Saturday, November 17, 2007

"May Affect Individual Salvation"

Vote for a pro-choice politician and burn in Hell. So said the U.S. Conference of Catholic Bishops at this week's annual meeting. (Technically, the Bishops said such voting "may affect individual salvation," but we all know that's intellectual theologian code for pitchforks and eternal roasting.)

Guys, this is so not playing fair. By all means, go ahead and encourage the faithful to vote consistently with Roman Catholic teachings on abortion. There are perfectly logical arguments available as to why Catholics should vote for pro-life politicians. For example, if one believes that humans are ensouled from conception, and that the ensouled have a God-given, inviolate right to life, it's easy to see how this right could outweigh any maternal interest in reproductive autonomy and could require not only abstaining personally from abortion, but also voting to proscribe other citizens' acts that are tantamount to murder. I reject the supernatural premise of this argument, and independently reject its conclusions, but it's certainly a fair argument to raise among believers.

What seems unfair to me is to threaten voters with catastrophic supernatural consequences for not towing the line. Threatening catastrophic Earthly consequences for political decisions is one thing--voters can presumably evaluate for themselves the chances that impeding the Bush administration will result in "the smoking gun . . . be[ing] a mushroom cloud." But to suggest that Jesus is peering around the curtain at your Diebold Accuvote TSX--and will cast you into the abyss if you touch "Giuliani"--crosses a certain line.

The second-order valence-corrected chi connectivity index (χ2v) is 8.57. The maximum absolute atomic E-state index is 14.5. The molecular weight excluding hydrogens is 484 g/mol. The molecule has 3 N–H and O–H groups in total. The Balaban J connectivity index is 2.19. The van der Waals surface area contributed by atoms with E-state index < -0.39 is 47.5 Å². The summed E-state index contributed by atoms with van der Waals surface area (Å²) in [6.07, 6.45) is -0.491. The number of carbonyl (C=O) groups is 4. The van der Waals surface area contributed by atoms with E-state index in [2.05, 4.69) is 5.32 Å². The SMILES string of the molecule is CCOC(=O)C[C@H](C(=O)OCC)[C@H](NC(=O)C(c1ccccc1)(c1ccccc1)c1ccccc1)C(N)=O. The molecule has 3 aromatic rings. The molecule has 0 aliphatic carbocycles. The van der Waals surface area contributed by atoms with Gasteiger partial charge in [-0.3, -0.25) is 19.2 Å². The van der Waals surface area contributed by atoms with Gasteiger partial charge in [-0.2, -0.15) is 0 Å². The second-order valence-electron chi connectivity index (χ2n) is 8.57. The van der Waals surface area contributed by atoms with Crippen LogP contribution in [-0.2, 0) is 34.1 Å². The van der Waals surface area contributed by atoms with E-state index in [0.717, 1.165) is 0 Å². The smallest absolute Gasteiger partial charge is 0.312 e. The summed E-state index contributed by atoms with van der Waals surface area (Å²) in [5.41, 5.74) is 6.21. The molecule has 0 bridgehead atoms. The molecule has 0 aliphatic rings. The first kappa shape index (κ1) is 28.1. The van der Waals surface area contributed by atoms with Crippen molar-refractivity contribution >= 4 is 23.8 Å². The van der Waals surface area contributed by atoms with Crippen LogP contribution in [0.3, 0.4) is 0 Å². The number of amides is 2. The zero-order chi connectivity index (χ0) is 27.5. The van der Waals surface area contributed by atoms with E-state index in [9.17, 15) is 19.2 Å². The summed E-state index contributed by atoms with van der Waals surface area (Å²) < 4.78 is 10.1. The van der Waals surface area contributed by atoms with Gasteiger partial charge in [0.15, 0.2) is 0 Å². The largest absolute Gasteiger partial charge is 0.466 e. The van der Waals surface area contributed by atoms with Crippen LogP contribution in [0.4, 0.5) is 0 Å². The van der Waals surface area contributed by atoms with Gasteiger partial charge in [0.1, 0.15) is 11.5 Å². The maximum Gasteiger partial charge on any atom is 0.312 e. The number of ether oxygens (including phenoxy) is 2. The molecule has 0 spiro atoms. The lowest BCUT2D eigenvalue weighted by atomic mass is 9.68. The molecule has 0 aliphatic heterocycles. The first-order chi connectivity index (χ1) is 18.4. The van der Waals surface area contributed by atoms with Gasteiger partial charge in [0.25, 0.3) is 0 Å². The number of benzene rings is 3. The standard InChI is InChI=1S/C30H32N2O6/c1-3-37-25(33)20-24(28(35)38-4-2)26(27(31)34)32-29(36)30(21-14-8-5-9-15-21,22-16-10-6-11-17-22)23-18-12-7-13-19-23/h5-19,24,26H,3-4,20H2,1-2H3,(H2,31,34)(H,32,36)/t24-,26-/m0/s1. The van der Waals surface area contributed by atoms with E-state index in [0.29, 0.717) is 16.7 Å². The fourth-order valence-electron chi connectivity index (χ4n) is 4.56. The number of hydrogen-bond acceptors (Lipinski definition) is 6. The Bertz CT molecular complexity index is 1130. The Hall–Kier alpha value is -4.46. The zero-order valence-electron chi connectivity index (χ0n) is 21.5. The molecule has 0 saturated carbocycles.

Because, really, how can any pro-choice argument hope to prevail in this version of Pascal's wager? As long as one believes there is any non-zero probability of eternal punishment for voting pro-choice, the disutility of such a vote registers at infinity. The utility of a pro-choice vote--in support of rights exercisable only during the finite human lifespan--is necessarily lower.

To be fair, the Bishops also encouraged voting against evils such as racism, and there is a lot to like in the Church's social policy positions on poverty. I do consider it my ethical duty to vote for poverty relief and against racism. But I'll thank you, Conference of Bishops, to let me get there without supernatural threats of eternal torment.

1 comment:

  1. If the Bishops want to be consistent with the Vatican, they should also damn voters who support candidates who are pro-war and pro-death penalty. Of course, that would leave true followers with no one to vote for at all, but that's the price of devotion!


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